Nigel Jones worked for three years at the Tesla plant in Fremont. His mother, Rhonda Lockhart, right, said she had him get a lawyer when he told her about discrimination and harassment on the job.

(Paul Kuroda / For The Times)

He assumed he would “be going to the supervisor meetings and getting integrated” with other managers. “But I was young and Black and didn’t get invited to anything. I was outcasted from the get-go.”


He had ideas for improving the fleet but said he was never taken seriously. “They didn’t like how much the company was spending on equipment, but they wouldn’t hear my suggestions on how to cut costs. I said if you people put more money into training people [to use the equipment properly] rather than buying new equipment, you could save a lot of money. Never once did that start to happen.”

Soon after his promotion, his new boss, a white man, started attending the meetings that Jones was excluded from.

His previous boss had been a good communicator, Jones said. But with the new boss, “we’d miss communications. He wouldn’t be telling me things I needed to know. It seemed like he was trying to make me look bad, like we weren’t doing anything.”

The man called him and two Black co-workers “monkeys,” he said. “Once, he walked away saying, ‘Oh you lazy n—.’ We looked at each other and said, ‘What?’”

That happened in December 2017, Jones said. A few weeks later, he told his mother, Rhonda Lockhart. Reached by phone, Lockhart said she recalled the conversation with her son, which she found troubling. “I had to explain to Nigel that for a manager to call you the N-word, that’s not normal.” She contacted a lawyer, and her son became part of the Department of Fair Employment and Housing lawsuit.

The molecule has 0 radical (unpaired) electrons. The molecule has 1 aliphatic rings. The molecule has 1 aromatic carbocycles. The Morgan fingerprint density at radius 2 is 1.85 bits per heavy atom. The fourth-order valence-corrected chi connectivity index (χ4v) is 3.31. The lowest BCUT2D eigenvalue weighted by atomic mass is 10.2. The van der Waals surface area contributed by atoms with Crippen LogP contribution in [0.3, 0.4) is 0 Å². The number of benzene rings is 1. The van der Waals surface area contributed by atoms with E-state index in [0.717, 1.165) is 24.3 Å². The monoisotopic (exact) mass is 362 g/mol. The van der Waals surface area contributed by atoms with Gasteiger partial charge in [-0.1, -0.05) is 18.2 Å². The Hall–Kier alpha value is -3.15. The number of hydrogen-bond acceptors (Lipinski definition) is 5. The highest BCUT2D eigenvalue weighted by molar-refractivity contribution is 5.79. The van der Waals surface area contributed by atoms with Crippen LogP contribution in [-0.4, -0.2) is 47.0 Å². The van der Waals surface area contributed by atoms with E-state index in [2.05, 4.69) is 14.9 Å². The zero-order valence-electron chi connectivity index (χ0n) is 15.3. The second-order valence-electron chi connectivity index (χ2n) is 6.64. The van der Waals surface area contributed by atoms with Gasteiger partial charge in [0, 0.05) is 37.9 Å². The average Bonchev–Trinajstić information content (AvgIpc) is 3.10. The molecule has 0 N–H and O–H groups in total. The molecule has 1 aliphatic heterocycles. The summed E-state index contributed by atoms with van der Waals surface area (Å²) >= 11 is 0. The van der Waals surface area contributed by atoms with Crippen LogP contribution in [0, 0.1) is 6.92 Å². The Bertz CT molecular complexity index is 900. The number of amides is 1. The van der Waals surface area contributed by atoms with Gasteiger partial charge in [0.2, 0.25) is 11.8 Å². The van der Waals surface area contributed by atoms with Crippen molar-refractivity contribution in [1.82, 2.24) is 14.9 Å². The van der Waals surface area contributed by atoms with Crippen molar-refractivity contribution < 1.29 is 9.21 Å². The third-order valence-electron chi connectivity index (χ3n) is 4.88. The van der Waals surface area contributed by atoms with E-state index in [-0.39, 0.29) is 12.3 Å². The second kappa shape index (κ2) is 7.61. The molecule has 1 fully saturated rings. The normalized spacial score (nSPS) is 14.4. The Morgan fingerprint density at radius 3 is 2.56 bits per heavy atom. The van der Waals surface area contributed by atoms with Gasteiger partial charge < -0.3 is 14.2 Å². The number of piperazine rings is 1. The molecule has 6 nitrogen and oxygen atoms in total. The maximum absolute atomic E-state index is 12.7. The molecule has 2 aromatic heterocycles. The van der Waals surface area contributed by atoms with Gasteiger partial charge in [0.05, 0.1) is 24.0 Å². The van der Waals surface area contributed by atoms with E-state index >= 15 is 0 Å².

The supervisor, who now works for another company, did not respond to emails and a phone call from The Times.

Though he feared he might be fired, Jones felt compelled to report the racism to human resources. His first meeting went well, he said. The woman assigned to his department, whom he identified as Tori Tanaka, “seemed to want to help.” (Tanaka, who no longer works at Tesla, could not be reached for comment.) But at the next meeting, there was a different woman who to Jones seemed less concerned. Called in a third time, he was fired.

“They didn’t tell me why, only that I wasn’t a good fit for Tesla, and later I found out it was for safety and attendance violations, which I never once had a write-up for.”

A colleague at a different Tesla facility offered to hire him there, but then told Jones he had been “blacklisted” from the company. “That was salt in the wound,” he said.

Tesla disputes that Jones was fired without warning, saying he “was reprimanded numerous times for documented attendance and safety violations” and for “walking off the job.”


Asked to provide records of Jones’ violations or reprimands, Tesla did not respond.

The company said it has no record of “Jones making any race based complaint during his employment at Tesla.”

Jones said he was never reprimanded for any workplace issue.

He had testified under oath about the prevalence of the N-word at Tesla in two recent arbitration cases brought against the company by former employees. In one case, the arbitrator awarded a Black worker more than a million dollars.

Organ, his attorney, said Jones complained to HR about racism on Dec. 6, 2017. Shortly after that, Tesla “began looking for a reason to fire him.” Jones was terminated on Feb. 13, 2018.


Jones now runs the skateboard company he founded, Spread the Shred. Sometimes he thinks about Musk, who once told employees who were targets of racism to get a “thick skin.”